No significant changes in breakdown voltages, pulse shapes or efficiency owing to irradiation were observed. The timing jitter of detection pulses when operating at low temperatures did not change for SLiK and SAP500S2 samples, and increased by 100 ps for C30921SH (see Figure 4). However, the timing jitter when operating at higher temperatures appeared to increase for all the irradiated APDs - for example, within group 4 at \(-20^{\circ}\mbox{C}\) operation, jitter increased for SLiKs by up to 80 ps, for SAP500S2 by up to 300 ps, and for C30921SH by up to 250 ps. This increased timing jitter is likely due to the operation of the passive quenching mechanism at a high count rate: in this condition, avalanches often trigger before the APD voltage has fully recovered, leading to effectively lower bias voltages, which are known to have higher jitter [26], for these events. Furthermore, the variation in effective bias voltages between events leads to variable current rise-times at the discriminator, and thus time-tagged events with delays dependent on the stochastic arrival of adjacent avalanches. We remark that lower jitter values than those observed in our experiment can be obtained by optimising detector electronics [27, 28].
Figure 4

Normalized timing response histogram for representative APDs from group 4 using a pulsed laser, before and after irradiation, measured at \(\pmb{-60^{\circ}\mbox{C}}\). The full width half maximum (FWHM) timing jitter before irradiation was ≈600 ps for SLiK, ≈550 ps for C30921SH, and ≈700 ps for SAP500S2. Changes in the baseline count probabilities are due to the changes in DCRs. At FWHM there is no noticeable change in the timing response of SLiKs and SAP500S2 before and after irradiation, and a moderate increase of 100 ps was observed for C30921SH. Measured timing jitter includes timing jitter of the laser and time tagger.

The probability of afterpulses increased for SLiK and C30921SH samples after irradiation (Figure 5), likely due to an increased number of defects in the semiconductor crystal structure. For SAP500S2, the afterpulsing results did not show a consistent trend. Note that the afterpulsing probabilities for all SAP500S2 devices, including those in the control group, were remarkably high at lower temperatures, reaching 30%. A longer dead-time than that provided by our circuit is clearly needed for correct operation of SAP500S2 [29].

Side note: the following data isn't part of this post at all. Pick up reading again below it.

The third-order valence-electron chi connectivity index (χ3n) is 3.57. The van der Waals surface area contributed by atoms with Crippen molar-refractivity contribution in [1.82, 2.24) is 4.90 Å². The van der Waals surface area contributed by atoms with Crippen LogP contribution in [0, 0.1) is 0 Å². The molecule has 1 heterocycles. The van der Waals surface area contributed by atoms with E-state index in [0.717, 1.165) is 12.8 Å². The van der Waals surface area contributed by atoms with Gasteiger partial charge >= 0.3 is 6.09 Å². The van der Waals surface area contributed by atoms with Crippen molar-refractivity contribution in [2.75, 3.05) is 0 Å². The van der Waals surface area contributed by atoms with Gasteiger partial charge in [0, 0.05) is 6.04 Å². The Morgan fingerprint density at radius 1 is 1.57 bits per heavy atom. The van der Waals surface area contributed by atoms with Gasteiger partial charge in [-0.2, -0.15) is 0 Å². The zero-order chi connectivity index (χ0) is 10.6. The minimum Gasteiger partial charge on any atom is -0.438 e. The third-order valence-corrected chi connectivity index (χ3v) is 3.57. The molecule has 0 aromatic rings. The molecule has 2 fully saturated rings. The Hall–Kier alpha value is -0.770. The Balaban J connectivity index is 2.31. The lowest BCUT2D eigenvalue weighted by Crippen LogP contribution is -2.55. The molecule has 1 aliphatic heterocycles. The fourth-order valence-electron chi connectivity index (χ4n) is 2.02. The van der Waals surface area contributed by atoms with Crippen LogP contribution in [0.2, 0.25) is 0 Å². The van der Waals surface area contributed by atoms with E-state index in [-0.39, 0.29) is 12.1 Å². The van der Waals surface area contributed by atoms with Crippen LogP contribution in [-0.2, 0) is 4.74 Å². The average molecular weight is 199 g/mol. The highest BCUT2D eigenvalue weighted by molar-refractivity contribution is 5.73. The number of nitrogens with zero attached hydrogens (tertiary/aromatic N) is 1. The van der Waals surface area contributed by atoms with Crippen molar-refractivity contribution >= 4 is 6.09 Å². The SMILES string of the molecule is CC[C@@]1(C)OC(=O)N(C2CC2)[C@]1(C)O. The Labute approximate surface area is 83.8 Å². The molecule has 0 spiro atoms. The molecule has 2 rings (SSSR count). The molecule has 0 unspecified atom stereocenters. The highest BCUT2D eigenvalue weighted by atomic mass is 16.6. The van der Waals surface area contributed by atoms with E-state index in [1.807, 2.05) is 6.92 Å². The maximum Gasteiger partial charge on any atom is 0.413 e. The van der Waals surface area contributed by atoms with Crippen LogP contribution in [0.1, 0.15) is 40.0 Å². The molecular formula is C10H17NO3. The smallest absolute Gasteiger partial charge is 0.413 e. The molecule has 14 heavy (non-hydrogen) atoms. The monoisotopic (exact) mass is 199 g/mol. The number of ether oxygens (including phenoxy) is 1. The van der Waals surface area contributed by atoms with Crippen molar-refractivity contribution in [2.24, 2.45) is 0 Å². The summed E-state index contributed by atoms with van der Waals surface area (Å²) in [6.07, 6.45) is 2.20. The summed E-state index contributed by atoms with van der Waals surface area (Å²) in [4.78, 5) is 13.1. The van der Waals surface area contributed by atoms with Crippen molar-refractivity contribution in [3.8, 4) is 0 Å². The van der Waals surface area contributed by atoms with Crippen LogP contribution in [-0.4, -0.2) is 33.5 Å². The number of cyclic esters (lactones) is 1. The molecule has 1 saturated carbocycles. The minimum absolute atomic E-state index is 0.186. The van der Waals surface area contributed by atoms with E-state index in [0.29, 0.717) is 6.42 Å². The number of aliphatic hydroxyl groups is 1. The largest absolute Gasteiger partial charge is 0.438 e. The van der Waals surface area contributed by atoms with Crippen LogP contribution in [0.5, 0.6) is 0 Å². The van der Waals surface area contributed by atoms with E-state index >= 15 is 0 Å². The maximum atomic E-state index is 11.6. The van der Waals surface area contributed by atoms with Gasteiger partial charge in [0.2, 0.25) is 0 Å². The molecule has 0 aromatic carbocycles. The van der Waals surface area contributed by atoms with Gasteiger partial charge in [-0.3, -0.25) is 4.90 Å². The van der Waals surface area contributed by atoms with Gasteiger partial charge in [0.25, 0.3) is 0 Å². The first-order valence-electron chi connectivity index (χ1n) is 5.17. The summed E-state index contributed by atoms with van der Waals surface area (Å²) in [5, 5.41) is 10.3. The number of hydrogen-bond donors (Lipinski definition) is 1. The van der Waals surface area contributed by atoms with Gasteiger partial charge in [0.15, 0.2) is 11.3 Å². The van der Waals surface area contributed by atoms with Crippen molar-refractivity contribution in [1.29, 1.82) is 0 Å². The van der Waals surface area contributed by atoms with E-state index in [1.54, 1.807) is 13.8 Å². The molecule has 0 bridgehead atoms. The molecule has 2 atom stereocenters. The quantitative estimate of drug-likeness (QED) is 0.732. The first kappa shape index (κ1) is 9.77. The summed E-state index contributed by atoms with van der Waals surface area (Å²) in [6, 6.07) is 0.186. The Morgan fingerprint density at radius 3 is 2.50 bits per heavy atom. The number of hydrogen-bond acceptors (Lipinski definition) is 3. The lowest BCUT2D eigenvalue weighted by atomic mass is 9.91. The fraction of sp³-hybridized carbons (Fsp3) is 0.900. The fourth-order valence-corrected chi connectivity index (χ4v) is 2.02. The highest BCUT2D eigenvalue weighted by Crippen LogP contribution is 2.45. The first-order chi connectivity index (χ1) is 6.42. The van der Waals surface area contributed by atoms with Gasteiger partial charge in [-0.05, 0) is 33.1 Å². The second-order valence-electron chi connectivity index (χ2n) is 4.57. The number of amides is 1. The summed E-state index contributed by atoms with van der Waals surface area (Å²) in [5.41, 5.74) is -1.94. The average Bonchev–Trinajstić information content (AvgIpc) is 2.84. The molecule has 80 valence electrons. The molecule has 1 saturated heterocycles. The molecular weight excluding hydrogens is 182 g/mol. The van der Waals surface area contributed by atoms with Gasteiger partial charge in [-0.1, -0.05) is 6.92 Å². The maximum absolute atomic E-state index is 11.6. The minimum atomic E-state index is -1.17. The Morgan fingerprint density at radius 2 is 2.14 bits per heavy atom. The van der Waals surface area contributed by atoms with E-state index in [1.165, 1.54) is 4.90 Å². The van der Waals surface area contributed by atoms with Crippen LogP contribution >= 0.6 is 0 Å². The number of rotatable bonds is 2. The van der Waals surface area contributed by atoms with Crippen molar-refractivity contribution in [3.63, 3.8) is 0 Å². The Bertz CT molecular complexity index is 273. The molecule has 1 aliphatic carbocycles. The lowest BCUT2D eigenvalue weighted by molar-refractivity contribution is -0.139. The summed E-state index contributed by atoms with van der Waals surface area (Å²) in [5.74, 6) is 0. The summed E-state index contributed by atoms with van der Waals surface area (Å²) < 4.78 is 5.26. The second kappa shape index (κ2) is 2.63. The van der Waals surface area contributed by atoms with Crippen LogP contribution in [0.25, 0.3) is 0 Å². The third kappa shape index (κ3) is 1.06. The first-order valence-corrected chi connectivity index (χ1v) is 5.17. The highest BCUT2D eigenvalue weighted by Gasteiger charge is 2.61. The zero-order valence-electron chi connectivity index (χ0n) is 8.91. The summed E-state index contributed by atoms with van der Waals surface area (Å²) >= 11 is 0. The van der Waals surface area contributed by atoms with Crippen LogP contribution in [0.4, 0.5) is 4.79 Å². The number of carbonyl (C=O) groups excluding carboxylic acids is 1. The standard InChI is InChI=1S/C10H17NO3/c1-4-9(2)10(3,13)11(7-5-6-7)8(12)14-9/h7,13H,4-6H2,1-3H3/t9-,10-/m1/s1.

Figure 5

Afterpulsing probability, measured at \(\pmb{-86^{\circ}\mbox{C}}\) , which increased for SLiK and C30921SH devices during the first 6 to 12 month equivalent radiation dose. SAP500S2 results are high and inconsistent with respect to the applied radiation.

APDs biased during the irradiation (group 5) developed higher DCRs than those that received the same fluence while unbiased (group 4). This result may be an important factor when planning an operational schedule for devices in an orbiting satellite - for example, it may be preferable that the detectors are off while crossing regions with higher radiation levels, such as the South Atlantic Anomaly [30]. Figure 6 demonstrates the dynamic change of DCRs of the APDs during irradiation. Note that all devices eventually exhibit over-saturation behaviour [31] during the in-situ test.
Figure 6

DCR of APDs biased during irradiation. The highlighted portion represents the period of irradiation. While the irradiation is on, the DCR of each APD increases until saturation in the passive quenching circuit, after which saturation causes an apparent (not real) decrease in the DCRs [31]. After irradiation ceased, actual DCRs slightly improved due to spontaneous annealing, leading to an apparent DCR rise in the over-saturated samples.

Table 2 shows the measured properties of the PMTs. In general, DCRs increased noticeably and exceeded the 200 cps desired for QKD. Anomalously, however, the PMT under the highest fluence experienced a DCR increase of merely 43%. Given that this sample also exhibited 166% afterpulsing probability prior to irradiation (and 45% afterwards), it seems that the device may be defective and its properties unrepresentative. (Although, owing to a lack of time, the PMTs were not aged prior to the experiment, as is recommended by Hamamatsu. This resulted in generally elevated afterpulsing probabilities before irradiation.) DCRs as presented in Table 2 were measured at 19 days after irradiation. A second DCR measurement was also performed 27 days after irradiation, where it was observed to have decreased by 10 to 25% since the first measurement, possibly due to self-annealing, despite the PMTs being kept in a freezer at \(-20^{\circ}\mbox{C}\).
Table 2